A pair of reports reach similar conclusions about some of the threats growing in cyberspace and the industries likely to be most affected.
A pair of research reports released today paint a picture of a cyberthreat landscape that is continuing to evolve in ways both expected and not. The reports, released by Netscout and Akamai, each look at the overall threat landscape from its own perspective and offer a slightly different view of what cybersecurity professionals face. Together, they reach similar conclusions about some of the threats growing in cyberspace and some of the industries likely to be most affected.
The “Netscout Threat Intelligence Report” focuses on large organizations, such as nation-state actors, and the the impact they’re having on both statecraft and industries important to various nations. According to Richard Hummel, manager, Netscout Threat Intelligence, the number of groups working on behalf of national security organizations has skyrocketed.
“A couple of years ago, I would tell you that there were probably 35 to 40 different groups, and that’s predominantly China, Iran, Russia — some of the really big names,” he says. “But now with Netscout we’re actively tracking at least 35 of these groups ourselves, and we know of at least 170 more different groups around the globe where you have these nation states adding cyberattack capabilities to their statecraft.”
Those groups are growing in sophistication and broadening their target groups, as well. The report says academia, government, finance, and telecommunications are the targeted industries.
Another large and growing group of threat actors are criminal organizations that now have activities reaching around the globe. “The criminal organizations and the nation-state groups really have a lot of similarities,” Hummel says. “They both have large-scale operations. They both have access to a lot of really skilled operators. They’re able to throw money at their problems to fix it.”
Those efforts are resulting in attacks that are both more frequent and larger in scale than those of last year or the year before.
In the distributed denial-of-service (DDoS) attack space alone, attacks were up 26%, according to the report. “Attacks in the 100–200 Gbps, 200–300 Gbps, and 300–400 Gbps [range] exploded, up 169 percent, 2,500 percent, and 3,600 percent, respectively,” the report states.
Those attacks were aimed against strategic targets, with a “significant increase” in DDoS attacks on wireless telecommunications, satellite telecommunications, data processing, data hosting, television, libraries, and archive sites.
Akamai’s “2019 State of the Internet” report points out that a growing number of these attacks are generated by networks populated by All-in-One bots, or AIOs. These bots can be rented to commercial clients for spamming inboxes or message clients, launching DDoS attacks, or credential stuffing. According to the Akamai report, the retail apparel market experienced 3.7 billion credential stuffing attempts in the eight months of 2018 used as the basis for the report.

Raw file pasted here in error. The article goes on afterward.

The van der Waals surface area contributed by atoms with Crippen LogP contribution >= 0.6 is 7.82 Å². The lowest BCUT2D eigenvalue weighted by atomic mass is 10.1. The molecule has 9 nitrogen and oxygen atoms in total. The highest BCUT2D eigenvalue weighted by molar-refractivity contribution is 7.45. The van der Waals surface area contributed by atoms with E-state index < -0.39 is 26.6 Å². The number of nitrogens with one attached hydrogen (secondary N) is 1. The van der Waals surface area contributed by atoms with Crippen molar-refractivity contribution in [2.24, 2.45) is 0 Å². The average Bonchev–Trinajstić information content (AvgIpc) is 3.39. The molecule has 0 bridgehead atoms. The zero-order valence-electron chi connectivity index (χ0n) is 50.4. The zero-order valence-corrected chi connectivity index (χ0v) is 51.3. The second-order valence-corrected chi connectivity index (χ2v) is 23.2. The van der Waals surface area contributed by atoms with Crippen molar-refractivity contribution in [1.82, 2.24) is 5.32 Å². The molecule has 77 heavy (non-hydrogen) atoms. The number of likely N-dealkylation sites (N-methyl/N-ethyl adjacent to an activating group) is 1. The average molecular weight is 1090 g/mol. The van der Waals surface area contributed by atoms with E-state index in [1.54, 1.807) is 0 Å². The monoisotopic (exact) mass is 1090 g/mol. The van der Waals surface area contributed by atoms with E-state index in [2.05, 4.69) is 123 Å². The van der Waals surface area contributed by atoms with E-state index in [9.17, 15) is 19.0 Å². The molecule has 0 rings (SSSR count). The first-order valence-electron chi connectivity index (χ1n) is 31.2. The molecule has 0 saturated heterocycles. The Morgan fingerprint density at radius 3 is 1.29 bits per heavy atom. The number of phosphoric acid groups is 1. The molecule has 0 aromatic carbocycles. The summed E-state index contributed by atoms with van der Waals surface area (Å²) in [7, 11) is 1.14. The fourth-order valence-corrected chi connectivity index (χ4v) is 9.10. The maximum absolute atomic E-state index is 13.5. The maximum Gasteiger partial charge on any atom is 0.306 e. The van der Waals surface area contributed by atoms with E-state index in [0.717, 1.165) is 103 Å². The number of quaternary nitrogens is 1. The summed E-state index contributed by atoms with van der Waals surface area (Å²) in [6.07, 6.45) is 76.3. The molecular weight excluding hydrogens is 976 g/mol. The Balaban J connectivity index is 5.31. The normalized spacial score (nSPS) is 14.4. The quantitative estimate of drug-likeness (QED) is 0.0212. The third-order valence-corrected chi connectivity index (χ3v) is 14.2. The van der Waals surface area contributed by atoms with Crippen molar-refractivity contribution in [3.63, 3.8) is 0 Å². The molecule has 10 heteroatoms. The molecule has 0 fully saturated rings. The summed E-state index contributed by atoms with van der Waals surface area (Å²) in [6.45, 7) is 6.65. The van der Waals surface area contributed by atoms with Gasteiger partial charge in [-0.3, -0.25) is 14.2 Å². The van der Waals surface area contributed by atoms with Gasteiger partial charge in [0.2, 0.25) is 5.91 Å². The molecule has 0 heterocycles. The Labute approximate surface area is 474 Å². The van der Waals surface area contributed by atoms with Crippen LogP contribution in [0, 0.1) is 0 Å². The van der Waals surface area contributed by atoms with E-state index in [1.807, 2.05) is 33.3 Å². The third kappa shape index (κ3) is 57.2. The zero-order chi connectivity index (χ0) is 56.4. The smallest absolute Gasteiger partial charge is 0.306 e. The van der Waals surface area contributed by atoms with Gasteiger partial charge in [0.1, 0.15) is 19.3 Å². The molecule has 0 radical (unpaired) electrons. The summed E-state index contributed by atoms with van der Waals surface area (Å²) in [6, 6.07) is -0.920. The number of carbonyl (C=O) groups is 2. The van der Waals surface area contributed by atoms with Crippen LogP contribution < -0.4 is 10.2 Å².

Those attacks aren’t coming from international actors, though the weapons used span the globe. “A lot of it’s coming from Russia, a lot is coming from Canada, but it’s largely Americans buying these botnets and running them against the sites,” says Martin McKeay, security researcher and editorial director at Akamai.
The American criminals know their targets: McKeay says that 1.636 billion credential-stuffing attacks were launched against a single retail organization.
Both reports point out Internet of Things (IoT) devices as particularly vulnerable when it comes to recruitment into these criminal botnets. Netscout’s report points out that IoT devices are especially vulnerable to brute-force attacks, since so many either have hard-coded user names and passwords or interfaces so primitive that they encourage owners to use simple credentials.
In Akamai’s case, it uses data from its own network to show that API traffic, from IoT devices that range from smartwatches to televisions, now accounts for 83% of the traffic it sees versus 17% from browsers. While McKeay is quick to point out that not every network will see the traffic mix handled by Akamai, he does believe these broad analyses are applicable to the Internet as a whole and have significant implications for security.
Both Hummel and McKeay say the most important takeaways from their respective reports is the importance of cybersecurity professionals being aware of changing patterns so they can begin to deal with the implications. There’s no indication, in either report, of the Internet becoming noticeably safer before the next version.